lexgrog - parse header information in man pages
lexgrog [-m|-c] [-dfw?V] [-E encoding] file ...
lexgrog is an implementation of the traditional “groff guess” utility in lex. It reads the list of files on its command line as either man page source files or preformatted “cat” pages, and displays their name and description as used by apropos and whatis, the list of preprocessing filters required by the man page before it is passed to nroff or troff, or both.
If its input is badly formatted, lexgrog will print “parse failed”; this may be useful for external programs that need to check man pages for correctness. If one of lexgrog’s input files is “-”, it will read from standard input; if any input file is compressed, a decompressed version will be read automatically.
Print debugging information.
Parse input as man page source files. This is the default if neither --man nor --cat is given.
Parse input as preformatted man pages (“cat pages”). --man and --cat may not be given simultaneously.
Display the name and description from the man page’s header, as used by apropos and whatis. This is the default if neither --whatis nor --filters is given.
Display the list of filters needed to preprocess the man page before formatting with nroff or troff.
-E encoding, --encoding encoding
Override the guessed character set for the page to encoding.
Print a help message and exit.
Print a short usage message and exit.
Display version information.
Successful program execution.
lexgrog failed to parse one or more of its input files.
$ lexgrog man.1
man.1: "man - an interface to the system reference manuals"
$ lexgrog -fw man.1
man.1 (t): "man - an interface to the system reference manuals"
$ lexgrog -c whatis.cat1
whatis.cat1: "whatis - display manual page descriptions"
$ lexgrog broken.1
broken.1: parse failed
mandb (which uses the same code as lexgrog) parses the NAME section at the top of each manual page looking for names and descriptions of the features documented in each. While the parser is quite tolerant, as it has to cope with a number of different forms that have historically been used, it may sometimes fail to extract the required information.
When using the traditional man macro set, a correct NAME section looks something like this:
.SH NAME foo \- program to do something
Some manual pagers require the ’\-’ to be exactly as shown; mandb is more tolerant, but for compatibility with other systems it is nevertheless a good idea to retain the backslash.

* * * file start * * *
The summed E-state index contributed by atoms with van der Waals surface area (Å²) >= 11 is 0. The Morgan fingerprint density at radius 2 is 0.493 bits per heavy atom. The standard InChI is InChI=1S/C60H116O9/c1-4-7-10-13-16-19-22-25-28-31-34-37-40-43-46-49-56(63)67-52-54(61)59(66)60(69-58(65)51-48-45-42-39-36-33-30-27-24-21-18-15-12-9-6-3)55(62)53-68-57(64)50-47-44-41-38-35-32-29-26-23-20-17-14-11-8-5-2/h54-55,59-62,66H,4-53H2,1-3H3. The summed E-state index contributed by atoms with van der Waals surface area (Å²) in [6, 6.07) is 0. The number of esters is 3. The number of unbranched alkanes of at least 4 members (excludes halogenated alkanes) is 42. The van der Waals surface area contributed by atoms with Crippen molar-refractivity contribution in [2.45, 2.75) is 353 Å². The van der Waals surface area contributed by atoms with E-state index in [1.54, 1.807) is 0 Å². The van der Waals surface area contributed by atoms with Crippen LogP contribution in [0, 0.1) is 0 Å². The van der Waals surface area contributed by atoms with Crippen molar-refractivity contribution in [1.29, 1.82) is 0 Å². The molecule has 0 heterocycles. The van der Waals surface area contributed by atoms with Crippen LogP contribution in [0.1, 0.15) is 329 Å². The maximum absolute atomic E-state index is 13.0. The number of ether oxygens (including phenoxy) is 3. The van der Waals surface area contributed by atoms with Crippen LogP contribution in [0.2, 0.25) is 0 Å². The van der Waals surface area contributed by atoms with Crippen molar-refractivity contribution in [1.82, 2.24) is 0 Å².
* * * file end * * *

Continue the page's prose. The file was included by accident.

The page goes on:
On the left-hand side, there may be several names, separated by commas. Names containing whitespace will be ignored to avoid pathological behaviour on certain ill-formed NAME sections. The text on the right-hand side is free-form, and may be spread over multiple lines. If several features with different descriptions are being documented in the same manual page, the following form is therefore used:
.SH NAME foo, bar \- programs to do something .br baz \- program to do nothing
(A macro which starts a new paragraph, like .PP, may be used instead of the break macro .br.)
When using the BSD-derived mdoc macro set, a correct NAME section looks something like this:
.Sh NAME .Nm foo .Nd program to do something
There are several common reasons why whatis parsing fails. Sometimes authors of manual pages replace ’.SH NAME’ with ’.SH MYPROGRAM’, and then mandb cannot find the section from which to extract the information it needs. Sometimes authors include a NAME section, but place free-form text there rather than ’name \- description’. However, any syntax resembling the above should be accepted.
lexgrog attempts to parse files containing .so requests, but will only be able to do so correctly if the files are properly installed in a manual page hierarchy.
The code used by lexgrog to scan man pages was written by:
Colin Watson wrote the current incarnation of the command-line front-end, as well as this man page.